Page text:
This section is devoted to the commands that show memory and CPU consumption. As you know, an Oracle database does not exist in a vacuum. If the database server is experiencing a CPU overload or a memory-swapping problem, no amount of Oracle tuning can relieve that. Hence, it is very important that you be able to see when your server is overloaded.
The commands described in this section often differ between Unix dialects. Some dialects, such as Solaris, do not support memory-display commands. In those cases, GUI tools such as glance must be used to see memory values.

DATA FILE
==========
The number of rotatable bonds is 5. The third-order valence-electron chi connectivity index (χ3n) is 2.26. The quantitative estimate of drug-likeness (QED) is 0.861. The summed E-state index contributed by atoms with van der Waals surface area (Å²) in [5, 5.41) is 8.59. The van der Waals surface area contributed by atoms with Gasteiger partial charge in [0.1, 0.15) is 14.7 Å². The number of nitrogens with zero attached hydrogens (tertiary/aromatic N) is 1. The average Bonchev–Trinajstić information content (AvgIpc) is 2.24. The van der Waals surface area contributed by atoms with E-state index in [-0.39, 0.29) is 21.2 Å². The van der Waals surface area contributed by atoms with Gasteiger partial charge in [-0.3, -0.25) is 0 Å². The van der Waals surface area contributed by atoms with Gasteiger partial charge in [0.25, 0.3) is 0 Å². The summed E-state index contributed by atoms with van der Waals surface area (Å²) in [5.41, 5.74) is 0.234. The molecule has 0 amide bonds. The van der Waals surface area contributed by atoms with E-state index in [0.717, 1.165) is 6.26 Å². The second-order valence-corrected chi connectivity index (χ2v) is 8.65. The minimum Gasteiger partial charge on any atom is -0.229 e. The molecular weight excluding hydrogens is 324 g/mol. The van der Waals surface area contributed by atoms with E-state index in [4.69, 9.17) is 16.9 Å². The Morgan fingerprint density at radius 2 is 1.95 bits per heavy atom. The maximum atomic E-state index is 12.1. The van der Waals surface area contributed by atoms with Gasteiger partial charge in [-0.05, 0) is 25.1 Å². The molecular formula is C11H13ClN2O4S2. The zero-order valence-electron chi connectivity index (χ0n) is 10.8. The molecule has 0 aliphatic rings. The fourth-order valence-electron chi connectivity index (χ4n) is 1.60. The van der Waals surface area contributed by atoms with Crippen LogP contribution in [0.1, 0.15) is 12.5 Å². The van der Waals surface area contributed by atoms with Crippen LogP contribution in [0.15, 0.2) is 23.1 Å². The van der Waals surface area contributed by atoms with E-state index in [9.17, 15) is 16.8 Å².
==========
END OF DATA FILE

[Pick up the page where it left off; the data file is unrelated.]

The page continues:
In DEC Unix, you can use the uerf command in conjunction with grep to display memory size. For example:
uerf -r 300 | grep -i mem
Here, the output of the uerf command is piped to grep to filter out and display the segments relating to memory. The -i option causes grep to find both uppercase and lowercase strings. With respect to the example shown here, grep -i mem looks for both MEM and mem.
In HP-UX, you can run the glance or sar utilities in order to see the amount of RAM available. The glance utility displays a screen showing CPU and memory utilization both for the system as a whole and for individual processes. The sar utility displays a complete set of system settings and also shows overall server performance. Because it consists of more than 50 screens, a discussion of sar is beyond the scope of this text. For more information on ...